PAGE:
State Tax:          $  16,000                                  State Tax:          $  1,600

Net After Tax:     $140,632                                Net After Tax:     $17,426


Net After Tax (Total):  $158,058


This hypothetical shows that, due to progressive tax rates, the elimination of the alimony deduction will cause an increase to total taxes paid where the payor spouse generates higher income than the payee spouse.  In situations where the discrepancy in income levels is greater and more of the payor’s income is subject to a higher rate, the effect of the tax change will be even greater.  Moreover, in situations where alimony payments are greater, the effect of the inability to claim the deduction will be increased as well.

Planning Opportunities.  Since it is in the mutual interest of divorcing spouses to retain the greatest possible amount of after-tax funds (even if they disagree on how they should be split amongst themselves), couples considering divorce will need to re-evaluate their options.  First and foremost, it may be preferential to finalize a divorce or separation agreement prior to 2019 in order to preserve the potential tax benefits and flexibility of existing law – particularly if there is any provision on the payment of alimony.  To the extent not all terms are able to be agreed upon in the divorce instrument, it may make sense to finalize an agreement on alimony with an opportunity to modify certain terms later.  (It is not clear if or how the regulations implementing section 11051(c) may affect the ability to make such modifications.)  For those re-negotiating the terms of a divorce agreement after 2018, special attention must be paid to alimony provisions so that current deductibility rules can be retained, if desired.

Aside from fast-forwarding a divorce agreement, divorcing spouses should consider the effective allocation of other credits, deductions, and exemptions to help to minimize the tax burden of the higher-income spouse and retain more after-tax funds.  These items will become incrementally more important given the elimination of the alimony deduction.  Further, divorcing spouses should consider other potential planning opportunities to achieve similar financial results – such as by property settlement or transfers incident to divorce.  For instance, spouses may place more emphasis on transferring property with yet unrecognized gains or losses prior to divorce.  All of these considerations may become more or less significant depending upon the effective tax rates of the spouses in a given scenario.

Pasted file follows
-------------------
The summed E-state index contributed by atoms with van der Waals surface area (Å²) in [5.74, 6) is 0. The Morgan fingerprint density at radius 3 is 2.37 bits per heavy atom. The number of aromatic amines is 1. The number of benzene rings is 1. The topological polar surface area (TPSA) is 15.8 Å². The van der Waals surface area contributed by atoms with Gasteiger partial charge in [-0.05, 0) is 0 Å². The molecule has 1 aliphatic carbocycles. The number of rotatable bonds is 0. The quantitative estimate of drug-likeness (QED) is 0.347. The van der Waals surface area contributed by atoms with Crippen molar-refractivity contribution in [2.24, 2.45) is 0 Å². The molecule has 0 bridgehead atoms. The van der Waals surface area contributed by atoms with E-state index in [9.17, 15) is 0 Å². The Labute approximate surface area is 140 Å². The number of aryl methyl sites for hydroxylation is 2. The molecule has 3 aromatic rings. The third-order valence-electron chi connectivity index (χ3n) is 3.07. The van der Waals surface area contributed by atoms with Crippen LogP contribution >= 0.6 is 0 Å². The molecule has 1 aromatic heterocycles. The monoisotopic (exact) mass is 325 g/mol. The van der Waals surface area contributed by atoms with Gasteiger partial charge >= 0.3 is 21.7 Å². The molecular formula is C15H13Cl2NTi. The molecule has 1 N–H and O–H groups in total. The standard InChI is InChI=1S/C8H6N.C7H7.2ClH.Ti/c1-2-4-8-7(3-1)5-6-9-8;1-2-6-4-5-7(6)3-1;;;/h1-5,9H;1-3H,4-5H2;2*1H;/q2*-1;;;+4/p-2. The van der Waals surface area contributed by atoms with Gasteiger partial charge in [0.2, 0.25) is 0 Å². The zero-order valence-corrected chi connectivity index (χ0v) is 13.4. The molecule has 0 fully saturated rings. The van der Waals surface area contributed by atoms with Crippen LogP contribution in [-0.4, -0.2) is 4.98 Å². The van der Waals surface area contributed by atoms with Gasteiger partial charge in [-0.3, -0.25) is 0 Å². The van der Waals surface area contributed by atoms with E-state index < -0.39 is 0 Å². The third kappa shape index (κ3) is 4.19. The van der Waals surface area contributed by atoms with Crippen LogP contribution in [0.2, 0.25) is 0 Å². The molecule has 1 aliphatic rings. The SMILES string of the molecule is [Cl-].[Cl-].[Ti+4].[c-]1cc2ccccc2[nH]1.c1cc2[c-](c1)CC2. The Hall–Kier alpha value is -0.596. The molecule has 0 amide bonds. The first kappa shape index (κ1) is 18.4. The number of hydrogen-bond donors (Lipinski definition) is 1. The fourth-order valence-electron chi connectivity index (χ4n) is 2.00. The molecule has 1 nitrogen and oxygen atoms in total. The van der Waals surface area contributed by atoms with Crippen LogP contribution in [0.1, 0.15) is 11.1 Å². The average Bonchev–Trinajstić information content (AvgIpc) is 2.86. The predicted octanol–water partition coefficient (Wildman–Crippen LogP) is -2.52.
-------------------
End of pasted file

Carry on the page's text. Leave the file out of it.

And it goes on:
With the reduced ability to use alimony as a tax planning tool after 2018, those currently in the process of divorce, considering divorce, or with a pre-nuptial agreement containing alimony provisions, should consult a tax adviser.  It is likely in the mutual interest of divorcing spouses to finalize an agreement governed by current law.

These descriptions are intended for informational purposes only and should not be taken as legal advice on any particular set of facts or circumstances.  Rosenberg Martin Greenberg, LLP is experienced in all aspects of federal and state tax laws, including tax planning for divorce, audits of divorced spouses and payments related to divorce, addressing prior compliance issues, white collar criminal litigation, and more.  Please contact Brandon Mourges at 410.951.1149 or for a free consultation.

[1] The ability to shift income through alimony, as well as the difficulty faced by tax administrators in identifying differences between alimony, property settlements, and child support, are some of the main reasons why this provision is being changed.

[2] Assumptions:  The payor spouse has an income of $200,000 and the payee spouse has an income of $20,000.  Taxpayers have agreed to monthly alimony payments of $5,000.  Taxpayers have no dependent children and, aside from state and local income taxes, have no other itemized deductions.  State and local taxes are approximated at a flat 8% of gross income for purposes of this analysis.  Tax rates, exemption amounts, and other computations based on those effective for 2017.  Pre-divorce amounts based on married filing jointly.

[3] Note:  This example has been intentionally simplified and is for illustration purposes only.

The HCBA does not verify any article for accuracy or content that has been submitted for publication in the Barrister.